Mr Sanders yesterday said that Democratic "super-delegates", who can change their allegiance, might rally behind him because some polls suggest he has a better chance than Ms Clinton of beating a Republican candidate.
Fresh from Democratic presidential primary wins in three USA states, Bernie Sanders says he had political momentum that could help him win the backing of Democratic powerbrokers in his race against Hillary Clinton. Senior Sanders adviser Tad Devine has said for weeks that superdelegates could flip to Sanders if the campaign can prove he's stronger than Clinton in a general election and can expand the party's base of support in the fall. That is what the American people want to hear.
The wins weren't too surprising, since the states have a large population of white, working-class, liberal voters that tend to vote for Sanders. In total, Sanders earned 55 delegates Saturday to Clinton's 20, the AP reported.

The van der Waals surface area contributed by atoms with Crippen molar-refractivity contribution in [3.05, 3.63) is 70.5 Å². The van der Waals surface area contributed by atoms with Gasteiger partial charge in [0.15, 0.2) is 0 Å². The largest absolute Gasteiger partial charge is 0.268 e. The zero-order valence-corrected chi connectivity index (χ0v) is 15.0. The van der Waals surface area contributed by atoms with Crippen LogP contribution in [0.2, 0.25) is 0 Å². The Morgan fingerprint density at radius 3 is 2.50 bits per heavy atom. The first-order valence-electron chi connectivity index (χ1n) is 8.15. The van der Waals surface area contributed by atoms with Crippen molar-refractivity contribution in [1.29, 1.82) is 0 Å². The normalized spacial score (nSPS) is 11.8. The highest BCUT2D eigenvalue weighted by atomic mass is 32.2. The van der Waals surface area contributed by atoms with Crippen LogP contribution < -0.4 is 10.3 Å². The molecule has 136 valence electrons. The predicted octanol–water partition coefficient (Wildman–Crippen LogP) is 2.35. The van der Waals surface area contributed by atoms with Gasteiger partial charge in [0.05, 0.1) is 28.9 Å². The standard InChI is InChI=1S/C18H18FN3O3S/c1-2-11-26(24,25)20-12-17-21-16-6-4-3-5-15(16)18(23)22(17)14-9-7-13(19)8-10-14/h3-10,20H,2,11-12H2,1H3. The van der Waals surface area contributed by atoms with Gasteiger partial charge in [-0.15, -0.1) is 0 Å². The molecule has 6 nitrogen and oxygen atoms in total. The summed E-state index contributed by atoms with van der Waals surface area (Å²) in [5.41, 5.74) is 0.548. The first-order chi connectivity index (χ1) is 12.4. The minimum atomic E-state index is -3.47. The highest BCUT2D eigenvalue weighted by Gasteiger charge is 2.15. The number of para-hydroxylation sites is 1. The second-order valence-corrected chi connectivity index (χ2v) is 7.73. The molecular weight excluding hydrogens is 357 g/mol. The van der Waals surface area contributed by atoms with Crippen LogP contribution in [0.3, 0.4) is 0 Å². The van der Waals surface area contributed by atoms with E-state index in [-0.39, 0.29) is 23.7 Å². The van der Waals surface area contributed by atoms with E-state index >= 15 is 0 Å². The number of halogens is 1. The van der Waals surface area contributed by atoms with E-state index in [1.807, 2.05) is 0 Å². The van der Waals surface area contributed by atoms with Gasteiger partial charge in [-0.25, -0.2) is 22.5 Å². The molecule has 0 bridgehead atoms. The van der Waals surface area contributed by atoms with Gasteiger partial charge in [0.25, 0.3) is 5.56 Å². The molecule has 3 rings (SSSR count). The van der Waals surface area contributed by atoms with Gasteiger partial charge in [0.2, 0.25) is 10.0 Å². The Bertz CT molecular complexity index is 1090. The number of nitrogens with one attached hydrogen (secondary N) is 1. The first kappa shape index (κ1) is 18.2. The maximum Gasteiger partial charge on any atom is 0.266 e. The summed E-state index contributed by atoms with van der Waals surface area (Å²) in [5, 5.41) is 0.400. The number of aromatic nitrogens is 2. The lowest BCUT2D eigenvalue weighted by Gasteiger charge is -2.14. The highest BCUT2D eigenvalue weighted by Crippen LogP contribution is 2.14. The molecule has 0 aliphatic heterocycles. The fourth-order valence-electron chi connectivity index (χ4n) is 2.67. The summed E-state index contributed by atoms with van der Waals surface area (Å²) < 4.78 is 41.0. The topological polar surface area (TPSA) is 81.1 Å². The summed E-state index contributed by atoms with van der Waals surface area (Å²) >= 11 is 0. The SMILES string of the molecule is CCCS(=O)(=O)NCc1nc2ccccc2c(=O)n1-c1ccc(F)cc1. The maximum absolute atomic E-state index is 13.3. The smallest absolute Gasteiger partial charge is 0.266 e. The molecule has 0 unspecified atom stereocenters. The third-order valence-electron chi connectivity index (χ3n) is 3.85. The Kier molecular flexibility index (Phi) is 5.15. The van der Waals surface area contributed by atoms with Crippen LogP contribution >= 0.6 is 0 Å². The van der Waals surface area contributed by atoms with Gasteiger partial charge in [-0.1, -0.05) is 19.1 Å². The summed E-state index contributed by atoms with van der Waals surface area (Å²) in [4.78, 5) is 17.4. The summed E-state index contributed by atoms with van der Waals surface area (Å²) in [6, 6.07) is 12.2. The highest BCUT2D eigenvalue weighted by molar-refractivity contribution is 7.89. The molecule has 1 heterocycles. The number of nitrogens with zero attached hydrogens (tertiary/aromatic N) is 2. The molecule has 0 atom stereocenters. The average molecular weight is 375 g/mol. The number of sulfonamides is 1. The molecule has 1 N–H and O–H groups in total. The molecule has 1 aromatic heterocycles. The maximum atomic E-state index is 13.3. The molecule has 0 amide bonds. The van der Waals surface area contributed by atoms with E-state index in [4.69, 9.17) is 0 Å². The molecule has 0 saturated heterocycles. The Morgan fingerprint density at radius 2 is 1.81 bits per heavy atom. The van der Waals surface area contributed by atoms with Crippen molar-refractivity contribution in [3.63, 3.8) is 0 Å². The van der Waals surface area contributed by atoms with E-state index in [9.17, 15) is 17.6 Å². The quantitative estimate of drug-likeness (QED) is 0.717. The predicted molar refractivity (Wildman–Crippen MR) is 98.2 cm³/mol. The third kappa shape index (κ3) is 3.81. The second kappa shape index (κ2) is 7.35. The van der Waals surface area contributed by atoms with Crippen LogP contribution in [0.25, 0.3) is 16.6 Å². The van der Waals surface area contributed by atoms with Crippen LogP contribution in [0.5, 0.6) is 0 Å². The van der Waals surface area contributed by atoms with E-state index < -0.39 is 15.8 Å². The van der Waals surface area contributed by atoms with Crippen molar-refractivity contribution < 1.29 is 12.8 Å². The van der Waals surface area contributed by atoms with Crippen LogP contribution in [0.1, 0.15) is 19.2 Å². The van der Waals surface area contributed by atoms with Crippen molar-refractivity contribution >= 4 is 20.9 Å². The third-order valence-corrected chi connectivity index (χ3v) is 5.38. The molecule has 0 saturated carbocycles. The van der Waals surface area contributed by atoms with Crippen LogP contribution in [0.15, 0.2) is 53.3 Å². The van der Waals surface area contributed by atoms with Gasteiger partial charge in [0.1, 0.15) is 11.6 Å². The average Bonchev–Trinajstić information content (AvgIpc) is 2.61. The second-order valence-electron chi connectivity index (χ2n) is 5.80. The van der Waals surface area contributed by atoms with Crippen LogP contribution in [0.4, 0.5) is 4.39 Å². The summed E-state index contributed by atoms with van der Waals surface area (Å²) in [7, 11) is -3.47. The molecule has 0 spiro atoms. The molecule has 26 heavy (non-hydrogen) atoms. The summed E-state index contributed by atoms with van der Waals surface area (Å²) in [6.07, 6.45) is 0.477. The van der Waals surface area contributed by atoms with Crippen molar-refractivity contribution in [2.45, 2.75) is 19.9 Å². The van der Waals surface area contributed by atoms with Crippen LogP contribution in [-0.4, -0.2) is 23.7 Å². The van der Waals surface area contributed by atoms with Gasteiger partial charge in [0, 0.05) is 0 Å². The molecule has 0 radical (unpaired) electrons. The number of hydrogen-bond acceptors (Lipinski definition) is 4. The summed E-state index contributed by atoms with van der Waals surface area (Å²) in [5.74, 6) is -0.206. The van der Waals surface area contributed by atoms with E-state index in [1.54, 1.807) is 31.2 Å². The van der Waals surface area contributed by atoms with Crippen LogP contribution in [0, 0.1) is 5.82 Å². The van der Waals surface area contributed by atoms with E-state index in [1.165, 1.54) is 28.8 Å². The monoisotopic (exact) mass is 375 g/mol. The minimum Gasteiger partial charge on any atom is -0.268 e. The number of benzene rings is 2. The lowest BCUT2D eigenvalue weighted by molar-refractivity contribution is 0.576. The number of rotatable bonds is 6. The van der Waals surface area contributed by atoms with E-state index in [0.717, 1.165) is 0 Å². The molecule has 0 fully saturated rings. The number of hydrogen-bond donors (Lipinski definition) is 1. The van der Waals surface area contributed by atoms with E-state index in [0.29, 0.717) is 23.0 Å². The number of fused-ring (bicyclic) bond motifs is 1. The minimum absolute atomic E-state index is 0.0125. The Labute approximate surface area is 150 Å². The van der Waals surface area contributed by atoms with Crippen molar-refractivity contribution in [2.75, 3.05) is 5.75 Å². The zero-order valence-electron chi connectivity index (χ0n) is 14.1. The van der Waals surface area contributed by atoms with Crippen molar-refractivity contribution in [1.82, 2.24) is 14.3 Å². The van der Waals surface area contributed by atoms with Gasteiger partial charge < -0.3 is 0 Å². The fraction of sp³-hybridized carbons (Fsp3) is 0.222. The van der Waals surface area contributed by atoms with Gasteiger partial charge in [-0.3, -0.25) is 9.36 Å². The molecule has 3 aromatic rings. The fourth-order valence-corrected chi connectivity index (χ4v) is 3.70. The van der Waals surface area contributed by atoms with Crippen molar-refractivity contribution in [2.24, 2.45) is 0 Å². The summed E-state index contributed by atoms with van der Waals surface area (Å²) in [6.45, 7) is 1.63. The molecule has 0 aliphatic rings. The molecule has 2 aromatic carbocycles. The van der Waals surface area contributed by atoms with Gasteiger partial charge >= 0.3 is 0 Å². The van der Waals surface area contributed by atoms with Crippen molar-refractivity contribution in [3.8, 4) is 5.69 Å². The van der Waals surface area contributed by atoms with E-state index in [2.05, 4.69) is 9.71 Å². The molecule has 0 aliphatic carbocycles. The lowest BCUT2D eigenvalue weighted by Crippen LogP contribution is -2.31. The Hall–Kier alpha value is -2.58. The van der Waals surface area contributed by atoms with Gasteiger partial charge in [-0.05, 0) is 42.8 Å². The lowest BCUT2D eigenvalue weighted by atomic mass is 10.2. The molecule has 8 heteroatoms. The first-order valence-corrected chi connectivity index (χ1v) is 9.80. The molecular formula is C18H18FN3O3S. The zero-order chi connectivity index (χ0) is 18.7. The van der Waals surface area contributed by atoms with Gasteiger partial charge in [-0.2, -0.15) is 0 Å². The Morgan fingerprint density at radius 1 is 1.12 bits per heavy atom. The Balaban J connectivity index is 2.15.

Clinton has 1,243 nominating delegates pledged to her, compared with Sanders' 975, according to the Associated Press.
However, Sanders has vowed to stay in the race until all 50 states have voted.
The Vermont senator also kept up his attack on Clinton for her attending a fundraiser hosted by George and Amal Clooney, with a price tag of more than $353,000 per couple to sit at the head table. To secure the nomination, 1,237 delegates are needed.
It was a good weekend for Democratic presidential candidate Bernie Sanders and his supporters.
Sanders, for his part, appeared Sunday to challenge Clinton to an additional debate in NY.
Bernie Sanders' campaign laid out their plan for winning the Democratic nomination, despite Hillary Clinton's lead among pledged and at-large delegates.
ABC News calculates that Sanders needs to win 73 percent of the remaining delegates in order to capture the nomination. Democrats compete next on April 5 in Wisconsin and again April 9 in the sparsely populated state of Wyoming.
"A national poll just came out that had us 1 point ahead of Secretary Clinton, when we started 60 points behind", he added.